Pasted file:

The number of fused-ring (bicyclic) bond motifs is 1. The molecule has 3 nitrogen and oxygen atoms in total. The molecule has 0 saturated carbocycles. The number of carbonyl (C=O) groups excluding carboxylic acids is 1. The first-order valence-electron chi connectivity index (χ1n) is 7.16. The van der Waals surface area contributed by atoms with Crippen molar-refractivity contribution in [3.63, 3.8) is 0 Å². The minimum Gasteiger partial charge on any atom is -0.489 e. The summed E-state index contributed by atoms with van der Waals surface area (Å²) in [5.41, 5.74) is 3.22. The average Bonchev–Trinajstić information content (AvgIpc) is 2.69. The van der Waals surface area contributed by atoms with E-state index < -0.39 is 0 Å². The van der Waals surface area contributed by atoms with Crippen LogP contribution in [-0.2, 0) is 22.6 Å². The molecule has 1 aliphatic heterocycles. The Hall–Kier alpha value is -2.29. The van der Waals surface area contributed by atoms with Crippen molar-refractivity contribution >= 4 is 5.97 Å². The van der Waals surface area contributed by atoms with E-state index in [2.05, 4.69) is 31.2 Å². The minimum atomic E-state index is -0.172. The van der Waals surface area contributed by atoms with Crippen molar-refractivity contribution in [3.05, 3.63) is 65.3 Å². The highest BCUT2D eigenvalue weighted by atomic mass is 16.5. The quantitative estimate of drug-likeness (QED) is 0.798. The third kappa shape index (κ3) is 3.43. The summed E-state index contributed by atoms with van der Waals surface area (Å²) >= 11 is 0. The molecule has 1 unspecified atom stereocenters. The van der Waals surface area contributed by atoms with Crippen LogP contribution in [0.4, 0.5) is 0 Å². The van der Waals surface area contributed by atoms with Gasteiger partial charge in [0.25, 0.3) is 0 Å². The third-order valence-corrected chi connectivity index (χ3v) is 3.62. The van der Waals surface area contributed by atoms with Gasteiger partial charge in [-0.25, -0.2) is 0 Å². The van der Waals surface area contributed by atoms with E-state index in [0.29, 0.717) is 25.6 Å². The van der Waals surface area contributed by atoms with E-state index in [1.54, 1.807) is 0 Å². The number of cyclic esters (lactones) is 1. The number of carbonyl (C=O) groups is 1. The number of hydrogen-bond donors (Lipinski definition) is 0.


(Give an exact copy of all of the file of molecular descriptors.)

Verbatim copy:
The number of fused-ring (bicyclic) bond motifs is 1. The molecule has 3 nitrogen and oxygen atoms in total. The molecule has 0 saturated carbocycles. The number of carbonyl (C=O) groups excluding carboxylic acids is 1. The first-order valence-electron chi connectivity index (χ1n) is 7.16. The van der Waals surface area contributed by atoms with Crippen molar-refractivity contribution in [3.63, 3.8) is 0 Å². The minimum Gasteiger partial charge on any atom is -0.489 e. The summed E-state index contributed by atoms with van der Waals surface area (Å²) in [5.41, 5.74) is 3.22. The average Bonchev–Trinajstić information content (AvgIpc) is 2.69. The van der Waals surface area contributed by atoms with E-state index < -0.39 is 0 Å². The van der Waals surface area contributed by atoms with Crippen LogP contribution in [-0.2, 0) is 22.6 Å². The molecule has 1 aliphatic heterocycles. The Hall–Kier alpha value is -2.29. The van der Waals surface area contributed by atoms with Crippen molar-refractivity contribution >= 4 is 5.97 Å². The van der Waals surface area contributed by atoms with E-state index in [2.05, 4.69) is 31.2 Å². The minimum atomic E-state index is -0.172. The van der Waals surface area contributed by atoms with Crippen molar-refractivity contribution in [3.05, 3.63) is 65.3 Å². The highest BCUT2D eigenvalue weighted by atomic mass is 16.5. The quantitative estimate of drug-likeness (QED) is 0.798. The third kappa shape index (κ3) is 3.43. The summed E-state index contributed by atoms with van der Waals surface area (Å²) >= 11 is 0. The molecule has 1 unspecified atom stereocenters. The van der Waals surface area contributed by atoms with Crippen LogP contribution in [0.4, 0.5) is 0 Å². The van der Waals surface area contributed by atoms with Gasteiger partial charge in [0.25, 0.3) is 0 Å². The third-order valence-corrected chi connectivity index (χ3v) is 3.62. The van der Waals surface area contributed by atoms with Gasteiger partial charge in [-0.25, -0.2) is 0 Å². The van der Waals surface area contributed by atoms with E-state index in [0.29, 0.717) is 25.6 Å². The van der Waals surface area contributed by atoms with E-state index in [1.54, 1.807) is 0 Å². The number of cyclic esters (lactones) is 1. The number of carbonyl (C=O) groups is 1. The number of hydrogen-bond donors (Lipinski definition) is 0.